Any Trump involvement would also be appropriate for Congress to investigate, both as a matter of potential criminal conduct and as a potential article of impeachment. Trump vowed to voters that he would “drain the swamp” and to “put America first” under policies that in every instance “will be made to benefit American workers and American families.”

But even if Trump played no role, Congress can obtain the tax documents, question Koch and his senior staff, as well as IRS auditors and those involved in the seemingly aborted criminal inquiry.

Bill Koch has a well-established reputation as a serious businessman who intensely analyzes deals and watches his money closely. The Koch Papers show he was actively engaged in the tax-avoidance efforts. Middleton’s whistleblower complaints and letters by his lawyers assert that he crossed line from lawful tax minimization into tax fraud.

The biggest plan described in the Koch Papers was conceptually simple. It involved various Koch carbon companies under the umbrella of parent company Oxbow Carbon LLC that all shared the name Oxbow. For simplicity, we will refer to them as Oxbow America and Oxbow Bahamas.

Oxbow America bought petroleum coke, also known as petcoke. Various grades are mixed and then sold to different buyers. Low-quality petcoke is burned as fuel in Japan and South Korea, while the best quality helps anodize aluminum and other metals.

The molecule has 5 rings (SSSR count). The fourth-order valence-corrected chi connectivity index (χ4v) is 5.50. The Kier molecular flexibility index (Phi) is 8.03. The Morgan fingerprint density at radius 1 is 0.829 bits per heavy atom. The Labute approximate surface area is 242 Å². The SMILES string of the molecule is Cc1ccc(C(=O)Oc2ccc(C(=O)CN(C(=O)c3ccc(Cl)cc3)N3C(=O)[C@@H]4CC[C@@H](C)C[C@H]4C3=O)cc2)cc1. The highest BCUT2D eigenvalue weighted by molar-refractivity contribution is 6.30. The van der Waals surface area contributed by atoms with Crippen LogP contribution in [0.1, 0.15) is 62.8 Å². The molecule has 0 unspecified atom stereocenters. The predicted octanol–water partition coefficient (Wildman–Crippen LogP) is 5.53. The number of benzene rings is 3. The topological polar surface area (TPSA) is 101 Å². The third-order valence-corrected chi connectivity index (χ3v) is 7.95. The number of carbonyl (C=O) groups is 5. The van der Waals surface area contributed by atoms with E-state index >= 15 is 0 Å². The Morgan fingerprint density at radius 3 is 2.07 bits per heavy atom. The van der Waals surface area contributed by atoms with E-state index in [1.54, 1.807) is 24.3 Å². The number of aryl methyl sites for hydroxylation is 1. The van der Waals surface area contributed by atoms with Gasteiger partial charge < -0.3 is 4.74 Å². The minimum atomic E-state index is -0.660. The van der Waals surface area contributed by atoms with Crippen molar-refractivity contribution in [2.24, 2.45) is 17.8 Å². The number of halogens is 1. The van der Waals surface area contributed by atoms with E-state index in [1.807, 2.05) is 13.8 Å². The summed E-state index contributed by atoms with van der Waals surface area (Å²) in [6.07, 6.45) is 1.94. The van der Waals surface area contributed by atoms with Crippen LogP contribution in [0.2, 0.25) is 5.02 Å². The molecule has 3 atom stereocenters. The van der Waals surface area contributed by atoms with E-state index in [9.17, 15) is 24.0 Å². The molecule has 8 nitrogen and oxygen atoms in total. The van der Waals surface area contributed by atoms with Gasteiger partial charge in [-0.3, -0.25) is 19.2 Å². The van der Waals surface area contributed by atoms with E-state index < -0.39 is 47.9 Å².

The petcoke profits were exceptional, in part because Oxbow America, through a real estate deal, blocked competitors at the Port of Long Beach in California.

That deal gave Oxbow America exclusive access to sell Southern California petcoke to Asian markets. Because of the costs of transporting petcoke by rail or truck, the Long Beach deal made profits per ton of petcoke there exceptionally profitable, company financial calculations show.

The Oxbow companies were organized so that tax bills flowed through to Bill Koch.

With profits of more than $100 million annually, federal taxes of $40 million to $50 million were owed each year, the internal documents show, through 2017. (The Trump/GOP tax law discounts subsequent tax bills by about 5%.)

To escape these taxes, Oxbow America created a shell company in Switzerland, which in turn operated in the tax-free Bahamas. Profits were then attributed to Oxbow Bahamas, wiping out all income taxes.

This brings up two important areas of tax law. When it comes to taxes, substance trumps form. Tax benefits are allowed only when there is a legitimate business purpose to transactions. Business actions designed solely to evade taxes are shams. When discovered during audits these shams are disregarded and taxes are assessed.